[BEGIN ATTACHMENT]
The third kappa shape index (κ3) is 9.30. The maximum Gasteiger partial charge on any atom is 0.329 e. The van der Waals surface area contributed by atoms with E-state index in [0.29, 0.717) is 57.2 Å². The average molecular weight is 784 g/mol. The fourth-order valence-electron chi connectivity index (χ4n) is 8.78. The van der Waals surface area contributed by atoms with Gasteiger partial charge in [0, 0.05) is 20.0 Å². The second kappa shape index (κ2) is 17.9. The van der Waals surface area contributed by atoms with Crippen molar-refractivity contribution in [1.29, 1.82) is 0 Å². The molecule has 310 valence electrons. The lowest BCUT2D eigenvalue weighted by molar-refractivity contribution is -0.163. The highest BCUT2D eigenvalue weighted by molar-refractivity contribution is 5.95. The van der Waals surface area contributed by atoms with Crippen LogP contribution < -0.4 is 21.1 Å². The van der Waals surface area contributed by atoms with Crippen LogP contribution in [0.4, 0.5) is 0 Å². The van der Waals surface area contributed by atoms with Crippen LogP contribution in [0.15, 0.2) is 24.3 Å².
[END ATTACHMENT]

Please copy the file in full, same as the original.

The third kappa shape index (κ3) is 9.30. The maximum Gasteiger partial charge on any atom is 0.329 e. The van der Waals surface area contributed by atoms with E-state index in [0.29, 0.717) is 57.2 Å². The average molecular weight is 784 g/mol. The fourth-order valence-electron chi connectivity index (χ4n) is 8.78. The van der Waals surface area contributed by atoms with Gasteiger partial charge in [0, 0.05) is 20.0 Å². The second kappa shape index (κ2) is 17.9. The van der Waals surface area contributed by atoms with Crippen molar-refractivity contribution in [1.29, 1.82) is 0 Å². The molecule has 310 valence electrons. The lowest BCUT2D eigenvalue weighted by molar-refractivity contribution is -0.163. The highest BCUT2D eigenvalue weighted by molar-refractivity contribution is 5.95. The van der Waals surface area contributed by atoms with Crippen LogP contribution < -0.4 is 21.1 Å². The van der Waals surface area contributed by atoms with Crippen LogP contribution in [0.4, 0.5) is 0 Å². The van der Waals surface area contributed by atoms with Crippen LogP contribution in [0.15, 0.2) is 24.3 Å².